This project started innocently enough with a simple attempt to upgrade the battery on my Evolve GTX. But after lots of feedback from the forum, I ended up replacing almost everything except the Supercarve trucks and ABEC 11 wheels. I didn’t want to take a lot of risks with the design, because my main interest is in actually riding the board. So I looked at similar solutions here on the forum and reached out to various people for proven components.
This Halloween I dressed up as Hellboy, and since I was designing this board around the same time, that name seemed to stick. My goal for the board was to capture sleek California style with stripped down simplicity. This board is designed for power carving residential streets with plenty of torque for climbing hills and quick acceleration. The color scheme is banner red and flat black with yellow accents.
The enclosure from Eboosted was wonderful to work with. Super tough but easy to drill and sand when needed. The enclosure was designed to fit the Sector 9 BinTang, but I liked it even better on BinTang’s big brother, the Sector 9 Meridian. The generous 40-inch deck size makes sense for an electric board. I am about 6’ 2” tall, so the larger deck feels right.
Handy Tip: If you rub any of the Sector 9 boards with Acetone everything comes right off, including the decals on the bottom, and the grip tape as well. After some Acetone applied with paper towels the board looked like it was fresh from the mill. I didn’t sand a bit! I suspect this trick will work with many other brands as well.
I installed the enclosure with stainless steel rivet nuts. They mount on the deck and extend through to meet the bolts below. This method provides lots of strength for mounting the enclosure vs. inserts. I was careful to drill straight down into the deck, but since the deck has some camber, the rivet nuts made the top uneven. I countersunk the holes, used a Dremel to grind off one side, and Bondo to fill the other side before applying grip tape.
As you can see, I am charging the 12S4P battery with an external charger. I don’t like all the wires and complication of an on-board BMS. This way, I can manage the battery and see all 12 cell voltages while charging. I plan to build a mountain board someday with a similar setup, so the Chargery C4012B seemed like a good investment. This charger has worked very nicely for the intended purpose. I like the simplicity of the built-in 1500-watt power supply.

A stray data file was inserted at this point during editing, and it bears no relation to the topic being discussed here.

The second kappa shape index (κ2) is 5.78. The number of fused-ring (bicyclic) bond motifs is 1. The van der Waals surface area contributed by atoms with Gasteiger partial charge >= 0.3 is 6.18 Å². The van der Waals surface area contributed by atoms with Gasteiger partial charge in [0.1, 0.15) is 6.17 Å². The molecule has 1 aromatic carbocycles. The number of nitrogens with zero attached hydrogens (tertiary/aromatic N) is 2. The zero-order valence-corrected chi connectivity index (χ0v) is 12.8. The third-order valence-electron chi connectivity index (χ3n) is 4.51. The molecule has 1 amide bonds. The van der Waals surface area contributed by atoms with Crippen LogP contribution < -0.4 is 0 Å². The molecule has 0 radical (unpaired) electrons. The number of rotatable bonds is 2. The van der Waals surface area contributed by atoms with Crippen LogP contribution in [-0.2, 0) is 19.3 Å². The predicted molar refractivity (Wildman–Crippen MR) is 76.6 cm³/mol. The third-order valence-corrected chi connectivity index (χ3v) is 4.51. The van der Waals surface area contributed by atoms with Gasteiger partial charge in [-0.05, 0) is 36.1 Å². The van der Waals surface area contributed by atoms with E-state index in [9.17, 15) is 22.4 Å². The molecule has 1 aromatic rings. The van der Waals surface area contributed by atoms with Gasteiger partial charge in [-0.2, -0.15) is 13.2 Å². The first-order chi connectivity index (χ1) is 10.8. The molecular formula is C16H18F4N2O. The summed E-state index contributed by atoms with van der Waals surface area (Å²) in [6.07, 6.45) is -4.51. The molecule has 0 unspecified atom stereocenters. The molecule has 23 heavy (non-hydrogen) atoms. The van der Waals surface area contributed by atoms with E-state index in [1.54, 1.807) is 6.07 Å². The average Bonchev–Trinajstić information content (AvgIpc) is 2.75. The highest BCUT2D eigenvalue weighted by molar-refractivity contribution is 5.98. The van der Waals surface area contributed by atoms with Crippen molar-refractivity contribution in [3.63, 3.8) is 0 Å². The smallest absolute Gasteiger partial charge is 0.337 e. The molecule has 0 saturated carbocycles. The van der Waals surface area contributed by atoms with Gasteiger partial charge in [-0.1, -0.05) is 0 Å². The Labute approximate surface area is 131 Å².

The flexible 12S4P battery was built by Roby over at Pelican Bay Innovations. He showed me how to connect the 12S external charger and also helped with many other aspects of the project. There are 48 Samsung 30Q 18650 cells on board, so we have maybe 50 volts and a capacity of 12 Ah. This battery definitely addresses the limitations of my original Evolve GTX.
Handy Tip: The Chargery C4012B supports many different battery types. The first type listed is LiPoAHv. Select this type if you are charging Li-Ion as well. Also, you will need to enter the total capacity of your battery pack into the settings menu. For example, in my case that was 12 Ah. Otherwise you may get an “over capacity” alert while charging.
I 3D printed a magnetic snap-on cover for the external charging cables. This protects them from dust and debris to some extent. There is also a foam rubber baffle glued into the enclosure. The foam presses the cables against the bottom of the deck and provides some water ingress protection. I might do more waterproofing later, but hey, it’s California.
I love the Evolve Trucks, they provide a fluid carve line plus reasonable stability at speed. Mr. Tiller was kind enough to supply the dual 6369 motors, they definitely fit the style of the board. The Unikboard Motor Mounts are just perfect and complete the drive train. The wide 15mm belts look cool and fit the ABEC 107mm and AT wheels from Evolve. I 3D printed the belt covers to protect the pulleys. Let me know if anyone wants that 3D model.
Handy Tip: Upgrading your Supercarve trucks to 63mm motors will require new mounts. Unikboards makes a great one that supports Evolve street and AT wheels. Here are the right 15mm belt sizes for this setup: 15/32T = 280 mm belt, 15/38T = 300 mm belt, and 15/65T = 380 mm belt.
I am starting out with the FOCBOX Unity set up for roll to start and automatic shutoff. This fits the stripped-down style that I am going for, but I might add a power switch and battery meter later on if desired. The Hoyt Puck remote works great with the Unity. The power train and acceleration provide a huge rush of excitement when this board takes off.
Handy Tip: There is an easy way to convert the FOCBOX Unity 3.5mm bullets to the 5.5mm bullets found on many 63mm motors. If you get a 5.5mm and 3.5mm set of bullets, you will find that the wire side of the male 3.5mm bullet can be forced into the wire side of the 5.5mm female bullet. Then just hit them with some solder and you have a converter. Be sure to cover them with heat shrink wrap and electrically isolate them!
For me, the most interesting thing about this project was the people I interacted with here on the forum. I purchased my enclosure from Peru, the motor mounts from France, the motor controller from Australia, the battery from Denver, and the board right next door in Santa Cruz. The ability of individual forum members to build things with 3D printers, CNC machines, and homemade circuit boards has been a real eye opener. We are definitely entering the golden age of electronic skateboards!